He had gained great experience on the river with the Corps, including working the river ice survey by skates. Skating the river provides a real close-up view. He knew the river well before that job, and even better now. And he knew his way around boats.

Growing up in downtown Sault Sainte Marie, Michigan, he was never far from the river. The odd jobs he worked as a kid included helping out on the US/Canada ferry. (Other odd jobs included helping at Callahan’s grocery store and even earning some commissions by connecting visitors to the Sault with boarding houses they could stay in. His dad had an unusual odd-job related to the river as well, working as an extra in the 1922 silent film “The Rapids,” filmed here in the Sault and featuring a very new-to-movies Mary Astor.)

That afternoon, Mose was up on the second floor of the federal building, looking into enlisting in the Navy. The sign posted on the board stated that would require a trip to Green Bay. That was a disappointment. A trip to Green Bay wasn’t going to work out at that time. Walking down the hall, he was approached by a man who asked it he’d like to work on the Favorite.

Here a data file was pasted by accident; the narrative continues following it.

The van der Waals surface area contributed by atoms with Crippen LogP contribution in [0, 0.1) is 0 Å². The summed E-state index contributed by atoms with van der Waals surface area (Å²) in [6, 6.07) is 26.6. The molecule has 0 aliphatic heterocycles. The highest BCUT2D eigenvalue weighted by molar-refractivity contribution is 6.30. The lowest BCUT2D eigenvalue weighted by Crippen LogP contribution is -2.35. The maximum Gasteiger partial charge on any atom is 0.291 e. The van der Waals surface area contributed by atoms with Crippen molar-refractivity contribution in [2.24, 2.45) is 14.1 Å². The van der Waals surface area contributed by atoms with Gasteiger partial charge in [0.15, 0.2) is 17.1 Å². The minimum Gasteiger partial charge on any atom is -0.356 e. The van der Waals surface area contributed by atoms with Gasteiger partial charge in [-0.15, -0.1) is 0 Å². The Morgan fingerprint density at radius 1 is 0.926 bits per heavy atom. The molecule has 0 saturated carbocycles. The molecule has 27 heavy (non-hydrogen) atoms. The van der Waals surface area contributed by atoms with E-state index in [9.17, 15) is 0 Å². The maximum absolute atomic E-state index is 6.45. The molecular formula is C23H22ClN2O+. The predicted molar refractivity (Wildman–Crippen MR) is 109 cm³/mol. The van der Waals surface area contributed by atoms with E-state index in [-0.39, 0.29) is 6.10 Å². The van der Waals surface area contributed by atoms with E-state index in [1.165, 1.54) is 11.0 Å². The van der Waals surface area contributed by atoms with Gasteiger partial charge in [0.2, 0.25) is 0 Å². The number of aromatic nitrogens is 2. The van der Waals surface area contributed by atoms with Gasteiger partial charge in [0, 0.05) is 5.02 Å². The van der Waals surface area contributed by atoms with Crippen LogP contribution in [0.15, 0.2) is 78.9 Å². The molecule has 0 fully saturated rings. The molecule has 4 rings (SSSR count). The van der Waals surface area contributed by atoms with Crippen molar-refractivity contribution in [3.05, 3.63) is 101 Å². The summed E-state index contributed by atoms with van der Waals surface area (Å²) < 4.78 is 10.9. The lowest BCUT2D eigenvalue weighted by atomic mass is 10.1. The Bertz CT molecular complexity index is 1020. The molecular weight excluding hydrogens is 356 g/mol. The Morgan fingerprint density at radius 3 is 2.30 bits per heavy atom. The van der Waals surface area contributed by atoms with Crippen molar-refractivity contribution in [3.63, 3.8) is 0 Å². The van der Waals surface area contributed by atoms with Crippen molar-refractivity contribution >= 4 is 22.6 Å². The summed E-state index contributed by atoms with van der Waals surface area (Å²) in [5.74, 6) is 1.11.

Mose knew the Favorite, just as everyone in town did. It was a heavy wrecking tug, one of the biggest around. It wasn’t the first tug to be called the Favorite, in fact it was the fourth, all pronounced with the long i. Its predecessor had an illustrious career working the river but had been sent off to distant duties. This slightly smaller Favorite had also earned a strong reputation for its muscle on the lakes.

Mose spent a year on the Favorite, including time as wheelman. The work was all across the Great Lakes, freeing grounded freighters, salvage operations, even light duty ice breaking. Mose got additional boat experience, including taking evasive maneuvers. During one particular night-time storm in south Lake Michigan, a breakwall appeared unexpectedly, visible only by the lightning illuminating the skies (this was pre-radar). Mose took her hard to starboard and prevented an collision with the breakwall.